KFC losing minimum of £4.2 million a week in supply chain debacle

SUMMARY:

The KFC chicken outage is costing the company a small fortune. We crunch some of the numbers. They’re eye watering.

The KFC chicken outage continues with no sign of coming to an end. So how much is at stake? We crunched some numbers and came up with a revenue loss of at least £920,000 per day, assuming that sales have not fallen since 2016. Here’s how:

KFC

 

If you check the above, which come from the latest available accounts, (PDF) you’ll see that Kentucky Fried Chicken UK pulled £479 million in 2016.

According to data published by Statista, growth in the consumer price index for restaurants and cafes between 2016-17 rose as follows:

consumer price index restaurants and takeaways
via Statista

Assuming KFC followed a similar pattern, then you come out with a figure of £951,000 per day. Now – we need to exercise some care here because KFC’s revenue stream follows two distinct paths. However, we can assume that both revenue streams are reasonably linear.

First there is the direct sales element and, in this case, Kentucky Fried Chicken UK Ltd also includes overseas revenue. Second, the company shows franchise revenue as a separate line item. As follows:

So – what about gross profit? This is a bit trickier to calculate but we can make some reasonable guesses as follows: (241,888/(412,817/428,235)*950/920)/52 = £4.2 million, assuming that the scale of the outage was across the board, neither favoring KFC owned outlets nor franchises.

According to Metro UK, which claimed to see a ‘small mountain of rotting chicken’

It has been claimed the delivery chaos is costing the firm £1 million a day while it is feared staff on zero hour contacts will miss out on pay.

While reports are a tad unclear, Metro UK said:

One insider told The Sun: ‘Some DHL lorries were sat in traffic for hours and it kick-started a huge backlog of deliveries. ‘They couldn’t get enough drivers together to clear the backlog then in the chaos trucks were delivering wrong stock or out-of-date stock which had to be sent back.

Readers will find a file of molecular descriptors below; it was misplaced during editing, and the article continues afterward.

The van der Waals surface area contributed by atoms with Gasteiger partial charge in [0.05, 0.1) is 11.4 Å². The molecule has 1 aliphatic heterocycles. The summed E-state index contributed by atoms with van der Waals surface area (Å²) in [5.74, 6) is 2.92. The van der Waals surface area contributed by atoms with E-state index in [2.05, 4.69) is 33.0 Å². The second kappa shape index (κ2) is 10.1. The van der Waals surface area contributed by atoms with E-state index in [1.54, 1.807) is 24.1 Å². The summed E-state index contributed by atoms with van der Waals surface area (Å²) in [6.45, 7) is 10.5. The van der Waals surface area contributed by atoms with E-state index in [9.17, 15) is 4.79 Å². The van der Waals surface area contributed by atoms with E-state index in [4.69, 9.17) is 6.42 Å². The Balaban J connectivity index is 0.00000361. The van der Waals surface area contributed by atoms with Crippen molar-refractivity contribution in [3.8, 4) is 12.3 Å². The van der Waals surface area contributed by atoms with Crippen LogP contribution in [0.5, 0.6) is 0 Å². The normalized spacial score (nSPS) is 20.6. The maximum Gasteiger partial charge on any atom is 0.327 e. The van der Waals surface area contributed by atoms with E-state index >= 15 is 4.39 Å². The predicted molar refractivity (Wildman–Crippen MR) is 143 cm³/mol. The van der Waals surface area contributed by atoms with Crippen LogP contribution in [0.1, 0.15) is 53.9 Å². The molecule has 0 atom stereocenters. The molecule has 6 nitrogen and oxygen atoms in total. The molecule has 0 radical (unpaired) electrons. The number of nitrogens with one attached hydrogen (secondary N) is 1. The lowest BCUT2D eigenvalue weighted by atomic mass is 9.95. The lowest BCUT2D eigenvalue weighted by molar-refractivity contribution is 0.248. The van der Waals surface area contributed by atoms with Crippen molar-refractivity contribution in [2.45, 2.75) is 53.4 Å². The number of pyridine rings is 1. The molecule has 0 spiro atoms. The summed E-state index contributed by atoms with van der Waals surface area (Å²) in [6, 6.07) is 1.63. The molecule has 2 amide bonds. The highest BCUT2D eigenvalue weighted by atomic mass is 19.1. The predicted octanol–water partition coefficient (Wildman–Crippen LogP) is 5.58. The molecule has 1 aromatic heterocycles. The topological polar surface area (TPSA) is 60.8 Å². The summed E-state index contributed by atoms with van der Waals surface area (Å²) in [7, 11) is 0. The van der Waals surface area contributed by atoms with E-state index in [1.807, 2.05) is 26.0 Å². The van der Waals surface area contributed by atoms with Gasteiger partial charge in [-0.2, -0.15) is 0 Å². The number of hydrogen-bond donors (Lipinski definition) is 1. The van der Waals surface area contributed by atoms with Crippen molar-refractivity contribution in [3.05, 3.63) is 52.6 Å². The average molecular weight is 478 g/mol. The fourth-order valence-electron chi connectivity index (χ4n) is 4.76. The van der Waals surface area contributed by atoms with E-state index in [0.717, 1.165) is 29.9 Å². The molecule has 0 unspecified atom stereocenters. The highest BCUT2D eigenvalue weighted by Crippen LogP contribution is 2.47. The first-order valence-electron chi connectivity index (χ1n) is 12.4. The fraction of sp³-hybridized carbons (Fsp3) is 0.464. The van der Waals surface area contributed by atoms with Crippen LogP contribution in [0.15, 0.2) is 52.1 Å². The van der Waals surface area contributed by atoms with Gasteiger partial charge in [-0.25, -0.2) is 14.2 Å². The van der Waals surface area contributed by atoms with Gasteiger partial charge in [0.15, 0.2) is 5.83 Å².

What about franchises?

According to the company’s UK site, they’re closed for new entrants. Even if you wanted to get on the finger lickin’ bandwagon then you’d need to show £5 million in assets and £2 million liquid – ie cash.

According to BusinessInsider, KFC charges 10% of revenue in license and royalty fees. That’s in addition to a slew of other charges.

However, that doesn’t square up to other stats that say 80% of UK KFC operations are under franchise. If that is the case then franchised KFC outlets would be turning over much more than the assumed annual £0.5 billion you get from running the numbers as reported and adjusted. We have to assume that KFC is running a UK tax avoidance scheme to offshore licensing to a lower tax regime. Likely Ireland.

Regardless, the numbers are substantial as KFC UK is the largest in the EMEA region.

There is a silver lining to this tale of woe. According to the company’s Twitter account:

How soon things get back to normal is anyone’s guess.

However, what we do know is that computer software glitches operated by the ‘innovative’ DHL FU’d big time.

We can also reasonably expect that franchises will have a LOT to say about how they get compensated in the coming days.

The UK’s restaurant and fast food industry is hard enough as it is. Check what celebrity chef Jamie Oliver has had to do in recent days. KFC’s problems just adds pain to an industry already struggling to keep above water and where tastes are changing rapidly. As we said in our earlier coverage – without a Plan B, KFC put itself in a precarious position.

Bonus points – a local wag posted this on Facebook:

 

Image credit - via public sources and KFC

    Comments are closed.

    1. Phil Wainewright says:

      £4.2m is just the gross margin hit. Also add in the cost of writing off unsaleable chicken stock and loss of future business as customers replace their KFC habit with local alternatives they hadn’t previously tried out.

      The reputational hit to DHL (plus any penalties under their KFC contract) must be pretty bad too.

    2. Apology to DHL/KFC and customers from supply-chain logistics software provider QSL
      http://www.quick-service-logistics.com/